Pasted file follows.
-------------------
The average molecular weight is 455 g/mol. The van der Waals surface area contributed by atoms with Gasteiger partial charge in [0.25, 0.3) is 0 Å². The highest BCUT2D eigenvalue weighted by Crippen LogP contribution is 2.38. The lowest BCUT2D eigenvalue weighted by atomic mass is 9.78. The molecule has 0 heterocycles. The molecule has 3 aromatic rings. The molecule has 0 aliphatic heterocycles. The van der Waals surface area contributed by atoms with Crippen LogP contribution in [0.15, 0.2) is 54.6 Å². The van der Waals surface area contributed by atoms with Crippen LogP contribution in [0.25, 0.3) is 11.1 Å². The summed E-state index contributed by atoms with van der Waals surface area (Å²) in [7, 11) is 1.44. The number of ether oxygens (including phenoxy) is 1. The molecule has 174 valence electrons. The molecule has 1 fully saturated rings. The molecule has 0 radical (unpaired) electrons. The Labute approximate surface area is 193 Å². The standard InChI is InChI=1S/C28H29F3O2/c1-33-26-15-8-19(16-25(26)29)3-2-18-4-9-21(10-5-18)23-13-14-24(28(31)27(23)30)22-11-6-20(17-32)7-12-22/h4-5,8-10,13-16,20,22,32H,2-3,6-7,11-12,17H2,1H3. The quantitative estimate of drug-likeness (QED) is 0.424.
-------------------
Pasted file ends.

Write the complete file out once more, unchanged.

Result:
The average molecular weight is 455 g/mol. The van der Waals surface area contributed by atoms with Gasteiger partial charge in [0.25, 0.3) is 0 Å². The highest BCUT2D eigenvalue weighted by Crippen LogP contribution is 2.38. The lowest BCUT2D eigenvalue weighted by atomic mass is 9.78. The molecule has 0 heterocycles. The molecule has 3 aromatic rings. The molecule has 0 aliphatic heterocycles. The van der Waals surface area contributed by atoms with Crippen LogP contribution in [0.15, 0.2) is 54.6 Å². The van der Waals surface area contributed by atoms with Crippen LogP contribution in [0.25, 0.3) is 11.1 Å². The summed E-state index contributed by atoms with van der Waals surface area (Å²) in [7, 11) is 1.44. The number of ether oxygens (including phenoxy) is 1. The molecule has 174 valence electrons. The molecule has 1 fully saturated rings. The molecule has 0 radical (unpaired) electrons. The Labute approximate surface area is 193 Å². The standard InChI is InChI=1S/C28H29F3O2/c1-33-26-15-8-19(16-25(26)29)3-2-18-4-9-21(10-5-18)23-13-14-24(28(31)27(23)30)22-11-6-20(17-32)7-12-22/h4-5,8-10,13-16,20,22,32H,2-3,6-7,11-12,17H2,1H3. The quantitative estimate of drug-likeness (QED) is 0.424.